It seems that whenever there is a tragedy in the heimishe olam, almost always the horrific, premature loss of life due to a car crash, a drowning, a freak accident or mindless violence/terrorism, it immediately is followed by a chorus of anguished voices screaming out the need to do teshuva.
Somehow, it seems that the two singular issues everyone deems responsible for the numerous misfortunes that have afflicted our community are lashon harah and tzniut – speaking negatively about others and immodesty. While it is never said out loud, one can’t help get the impression that the finger of fault is pointed at women, with the implication that gossiping and showing your elbows, knees or a strand of hair brings Hashem’s wrath upon us.
That attitude, in my opinion, is very misguided, as men too are guilty of a lack of modesty and indulging in idle talk. When one drives a fancy car or wears a watch that costs the equivalent of a year’s tuition, or acts in a way that calls attention to oneself like bragging about a big raise, that is immodest behaviour. And swapping stock market tips during leining or at the kiddush club on Shabbat, is the epitome of lashon harah – harah in this case being bad or very inappropriate speech.
However, equalizing blame is not the point of this article. What is, however, is my belief that across the board, the klal is oblivious of the big picture. Immodesty and lashon harah are just two of many components of a more insidious behaviour that is pandemic in our community – putting stumbling blocks in front of a blind person.
In Sefer Vayikra, 19:14, the Jewish people are exhorted to not curse the deaf, “or put a stumbling block before the blind, but you shall fear your G-d.” Rashi interprets the word “blind” as being metaphoric, not to be taken literally. Blind can be read as unsuspecting, ignorant, naive or trusting. He understood that this was not merely a statement to help the visually impaired walk without impediment, but rather is a brilliant, all encompassing blueprint as to how to behave properly when dealing with your fellow man.
The basic message to be gleaned from this pasuk is that one should control their “inner beast” and not take advantage of someone weaker or vulnerable; to not “pull the wool” over someone who is uninformed and puts their trust in you; to not mislead the gullible into doing something that is not in their best interest – but is in yours.
The great sage Hillel taught that the Torah revolves around the concept of not doing to somebody that which you wouldn’t want to have done to you; and arguably, the wording of this pasuk is a foundation for this conclusion.
There are so many areas in our daily lives when this G-d given rule should be internalized and utilized, yet to our tragic undoing, voracious greed, preening arrogance, blinding jealousy, chronic apathy and indifference, and blatantly misguided good intentions have caused many to fail miserably in doing so.
I will focus on two huge arenas in our lives where “stumbling blocks” are deliberately and wilfully set up much too often with enormous consequences to the ‘blind” – these being financial matters and shidduchim.
I will begin with an epidemic of what I call the “gelt uber alles” mentality that turns what appears to be erliche Jews into predators. How many people, to their ultimate dismay, or worse, are convinced by seemingly sincere, up-right, kippah/tzitzit wearing sales people, store-owners, tradesmen or handymen to buy something or pay for a service that those selling know is shoddy, over-priced or just a bad fit for the unsuspecting individual and is an injurious waste of his/her time and money?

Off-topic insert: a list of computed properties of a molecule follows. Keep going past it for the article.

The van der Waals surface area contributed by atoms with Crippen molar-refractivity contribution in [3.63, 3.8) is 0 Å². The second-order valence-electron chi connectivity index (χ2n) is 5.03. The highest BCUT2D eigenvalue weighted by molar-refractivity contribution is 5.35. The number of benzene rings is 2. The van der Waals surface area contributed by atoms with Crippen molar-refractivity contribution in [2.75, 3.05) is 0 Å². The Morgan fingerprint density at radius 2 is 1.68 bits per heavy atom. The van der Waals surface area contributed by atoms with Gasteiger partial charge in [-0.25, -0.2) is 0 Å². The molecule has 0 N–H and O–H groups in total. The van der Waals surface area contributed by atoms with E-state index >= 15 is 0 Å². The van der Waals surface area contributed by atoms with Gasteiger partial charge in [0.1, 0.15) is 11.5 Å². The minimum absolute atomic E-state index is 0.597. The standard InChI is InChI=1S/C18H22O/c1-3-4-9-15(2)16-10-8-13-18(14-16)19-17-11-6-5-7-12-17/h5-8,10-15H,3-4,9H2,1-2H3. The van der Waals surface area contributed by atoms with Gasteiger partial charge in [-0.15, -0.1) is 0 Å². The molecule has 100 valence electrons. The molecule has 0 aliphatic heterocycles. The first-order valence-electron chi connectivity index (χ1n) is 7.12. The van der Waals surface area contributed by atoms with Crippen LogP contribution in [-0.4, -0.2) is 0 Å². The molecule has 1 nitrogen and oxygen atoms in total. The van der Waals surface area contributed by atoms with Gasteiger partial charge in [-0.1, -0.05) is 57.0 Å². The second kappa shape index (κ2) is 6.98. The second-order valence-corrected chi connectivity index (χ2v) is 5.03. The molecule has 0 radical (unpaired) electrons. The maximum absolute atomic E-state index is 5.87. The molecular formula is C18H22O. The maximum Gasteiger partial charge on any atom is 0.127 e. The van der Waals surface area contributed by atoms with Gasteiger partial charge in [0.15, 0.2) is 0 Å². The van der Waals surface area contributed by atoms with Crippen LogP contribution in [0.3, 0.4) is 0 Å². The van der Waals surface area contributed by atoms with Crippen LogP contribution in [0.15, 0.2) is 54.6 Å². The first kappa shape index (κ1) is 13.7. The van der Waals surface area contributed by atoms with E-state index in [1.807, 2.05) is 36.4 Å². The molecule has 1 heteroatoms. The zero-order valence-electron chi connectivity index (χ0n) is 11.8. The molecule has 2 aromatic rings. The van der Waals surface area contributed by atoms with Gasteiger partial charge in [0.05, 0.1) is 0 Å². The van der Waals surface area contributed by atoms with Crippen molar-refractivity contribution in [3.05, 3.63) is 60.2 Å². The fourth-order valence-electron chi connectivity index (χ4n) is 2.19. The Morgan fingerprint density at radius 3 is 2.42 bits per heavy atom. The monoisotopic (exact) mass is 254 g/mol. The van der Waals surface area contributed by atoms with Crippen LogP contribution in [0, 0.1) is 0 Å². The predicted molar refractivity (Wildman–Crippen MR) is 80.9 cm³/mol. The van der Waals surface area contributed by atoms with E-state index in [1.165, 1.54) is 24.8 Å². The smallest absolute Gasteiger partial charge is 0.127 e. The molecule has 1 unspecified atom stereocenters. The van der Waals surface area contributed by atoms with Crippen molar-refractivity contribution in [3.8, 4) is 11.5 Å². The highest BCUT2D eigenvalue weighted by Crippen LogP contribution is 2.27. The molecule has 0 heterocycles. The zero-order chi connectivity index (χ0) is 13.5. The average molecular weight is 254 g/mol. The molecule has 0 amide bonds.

How many unsuspecting shoppers or diners were sold or served food that was advertised as fresh, but should have been thrown out, yet the owner of the grocery store or restaurant saw that the people were from “yenem’s velt” and not part of the “community” so it was OK to give them, for example, the “fresh” barbecued chicken that was in the refrigerator for several days, warm now from being microwaved and appearing “straight off the grill.”
How many out-of-towners, moving into a new neighborhood, were pressured to raise their offer for a property because the sheitel-wearing, “sleeves up to the wrist” real estate agent told them that there was another, higher offer? But only in her imagination.
How many hard-working baala-battim were told they were one of the lucky few to get in on an amazing money-making venture, guaranteed to double, even triple their investment, a once in a life-time opportunity, offered by a well- regarded member of the “tribe.” At best, some may have lost only money; some however, may have ended up losing their home and savings; other may have been charged as accomplishes to a crime.
In all these scenarios, people assumed that the advice, information or product they were offered was in their best interest; doubting the integrity, honesty or the purity of motive of Torah-observant Yidden was unfathomable. However, these Yidden are guilty of putting stumbling blocks in front of a “blind” person, and as expected, their victims’ physical, financial, emotional and in many cases, spiritual well-being was grossly undermined.
I have no doubt as to what kind of impact this unethical, hypocritical behavior on the part of people they are supposed to look up to, has on young people already teetering off the derech.
In my next column, I will discuss the avalanche of stumbling blocks that have ruined the lives of so many whose dream was to build a bayit ne’eman b’Yisrael – but instead ended up trapped in a nightmarish house of horrors.